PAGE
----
Given the weight of this considerable concession it is telling that the argument is subsequently left so vitally underdeveloped. Even by its own terms - the multitude is conceived as “a process of political constitution” – and as such the concept of nationhood, the historic site in which contemporary ‘biopolitical practices’ continue to function, seems the logical starting point from which a critical subjectivity could be developed. Their premise remains unclear: why should nationhood be understood as intrinsically tied to hegemonic notions of identity? In eventually abandoning this ‘orientation’ argument outright, and enabling them to avoid answering this question, it is Negri and Hardt who ironically retreat to ‘fundamentalist’ language akin to ‘nationalism’ in their eventual command: “the multitude must flee the family, the corporation, and the nation but at the same time build on the promises of the common they mobilise” (164). While admirably long-sighted, the tone is clearly bogged down by a desire to make this radical proposal run before it has even learnt to walk. In a moment of fantastic optimism this carefully crafted manual of anti-hegemonic thought appears – and all too familiarly – in the language of a narcissistic activist pocket-book. Here, the evolution of the ‘multitude’ seems to lose an important opportunity to move beyond abstraction; the most promising identification of a way to move the concept forward left behind as a false lead.
It is worth recalling that Spinoza’s original use of the term situated ‘the multitude’ within the antagonism of nation and state in the sphere of ‘domestic’ politics: “Every ruler has more to fear from his own citizens […] than from any foreign enemy”. As such it seems similarly vital to recognise the changing parameters of national experience as an important componant to understanding the contemporary ‘multitude’. Maintaining the potential of ‘the multitude’ to deconstruct power, then, it is my view that any such attempts to revitalise the term would gain much by engaging with the arguments of figures such as Paul James and Tom Nairn, both of whom have developed vital and urgent diagnoses of the processes by which constitutional and sovereign contestations have shaped the history of modernity. While the overexcited Negri and Hardt in command-mode are reluctant to engage further with this line of argument, their otherwise discursive description of the multitude cannot within its own parameters deny this experiment: in Spinoza’s own terms revolution is not a question of either / or, but of how to work on limits.
For anti-capitalism today, it would certainly be desirable to challenge the neoliberal slide between ‘privatisation’ and ‘monopoly’ while maintaining at least one horizon of ‘multitude’ with which to confront the abuse of ‘common spaces’, ‘freedoms’ and ‘publics’ by state-nationalism and corporate power. At its most reflexive, the possibility of the left wielding both arguments and revealing the relationship between the two would help to dymystify further the shadowy world of lobbying and the dark side of spectacular and even ‘globalised’ nationalisms. Michael Gardiner succinctly defines the type of national space from which this may emerge in his assertion that “[a]lternative sovereignties arise via the national, but this does not makes them nationalist as an end in itself, or the question confined to one region”. The implication of this argument, of course, has further implications for how we might position the multitude within class, gender, racial and generational struggles as a means of going beyond them. At the same time, however, it should be recognised that resistance may still obtain crucial forms as a result of what in practice may be public and hegemonic / consensus decisions. Instead, it needs to be consciously acknowledged that it is possible to oppose the marketised appropriation of ‘the common’, through the insistence of ‘public’ ownership while further developing the anti-capitalist multitude in the process.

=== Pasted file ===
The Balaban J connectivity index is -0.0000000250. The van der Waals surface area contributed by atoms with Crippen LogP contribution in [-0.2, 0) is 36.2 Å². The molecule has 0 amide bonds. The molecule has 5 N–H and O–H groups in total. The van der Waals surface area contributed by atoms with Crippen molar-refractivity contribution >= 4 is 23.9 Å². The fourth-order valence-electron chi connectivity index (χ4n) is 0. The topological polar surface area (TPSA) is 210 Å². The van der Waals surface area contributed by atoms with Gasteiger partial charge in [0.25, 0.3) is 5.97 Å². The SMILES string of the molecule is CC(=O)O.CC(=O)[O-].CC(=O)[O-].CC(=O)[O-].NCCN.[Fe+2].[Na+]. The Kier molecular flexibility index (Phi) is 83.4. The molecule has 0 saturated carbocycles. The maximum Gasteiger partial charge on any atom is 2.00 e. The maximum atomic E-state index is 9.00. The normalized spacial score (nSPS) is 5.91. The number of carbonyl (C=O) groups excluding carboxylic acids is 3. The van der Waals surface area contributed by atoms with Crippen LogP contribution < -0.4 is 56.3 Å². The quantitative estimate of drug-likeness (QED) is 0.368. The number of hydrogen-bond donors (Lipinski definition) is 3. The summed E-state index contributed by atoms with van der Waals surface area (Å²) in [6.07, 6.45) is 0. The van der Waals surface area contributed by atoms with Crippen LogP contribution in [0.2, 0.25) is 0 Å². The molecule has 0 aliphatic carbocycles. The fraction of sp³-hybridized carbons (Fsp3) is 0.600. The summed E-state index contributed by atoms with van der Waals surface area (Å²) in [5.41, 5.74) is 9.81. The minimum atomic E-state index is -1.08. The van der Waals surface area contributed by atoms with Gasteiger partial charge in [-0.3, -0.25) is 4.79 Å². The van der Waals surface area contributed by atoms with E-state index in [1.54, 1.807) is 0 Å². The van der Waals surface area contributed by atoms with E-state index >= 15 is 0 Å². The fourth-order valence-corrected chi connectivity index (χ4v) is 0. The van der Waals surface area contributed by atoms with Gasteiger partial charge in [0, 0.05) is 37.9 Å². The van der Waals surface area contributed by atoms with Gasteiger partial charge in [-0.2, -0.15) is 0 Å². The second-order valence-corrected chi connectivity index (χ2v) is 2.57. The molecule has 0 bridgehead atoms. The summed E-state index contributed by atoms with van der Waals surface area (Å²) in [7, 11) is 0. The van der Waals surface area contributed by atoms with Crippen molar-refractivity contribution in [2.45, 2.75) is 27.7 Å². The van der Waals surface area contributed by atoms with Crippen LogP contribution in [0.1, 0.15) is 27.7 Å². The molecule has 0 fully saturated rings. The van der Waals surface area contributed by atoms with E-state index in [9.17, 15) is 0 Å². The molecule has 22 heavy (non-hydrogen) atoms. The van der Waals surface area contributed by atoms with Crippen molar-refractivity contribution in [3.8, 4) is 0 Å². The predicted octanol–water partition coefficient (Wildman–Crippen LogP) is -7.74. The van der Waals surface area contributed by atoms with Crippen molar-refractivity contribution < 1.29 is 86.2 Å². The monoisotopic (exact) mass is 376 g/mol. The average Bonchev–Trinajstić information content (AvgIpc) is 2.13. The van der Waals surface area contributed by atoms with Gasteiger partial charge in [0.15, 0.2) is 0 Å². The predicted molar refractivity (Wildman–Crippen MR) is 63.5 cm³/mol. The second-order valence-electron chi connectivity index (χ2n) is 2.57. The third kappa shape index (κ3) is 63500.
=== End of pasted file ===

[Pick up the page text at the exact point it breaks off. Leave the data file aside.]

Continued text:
Laura Oldfield ‘Savage Messiah’
In Italy, for example, where according to the latest census 85% use the television as the primary source of information, there is sore need of a specific institutional struggle against Berlusconi’s monopoly of this media form. Bifo Beradi’s Telestreet project is exemplary of this hybridised struggle that is trying to go beyond itself: a movement which is both necessarily-national while a constituent part of a new subjectivity. Or in Greece, where the participation of entire families in ‘occupations’ and ‘rent strikes’ has positioned squatting (one potentially ‘localist’ action in Greg Sharzer’s schema), as part of a national and universal struggle. In the UK the opportunity of the Scottish referendum must be understood not as the forcing of a win/lose choice motivated by stereotypes and bile but as a chance to challenge engrained forms of sovereignty and stimulate new forms of democratic engagement.
Using the resources of both nationhood and multitude, the challenges opened up by all of these crucial debates is to tackle global forms of power that are themselves so shamefully old and so dazzlingly new. Meanwhile, if the multitude itself is to become anything other than the fantasy of a self-loathing Marxist vanguard and contribute to the democratic potential of this crisis, its usage must be situated within a historical narrative in which nationhood remains a vitally contested term for establishing ideological and constitutional change.
This article is part of the series, Re-birth of the nation? Challenging 'global citizens'.
Negri, Antonio & Michael Hardt. Commonwealth. Cambridge: Harvard University Press 2009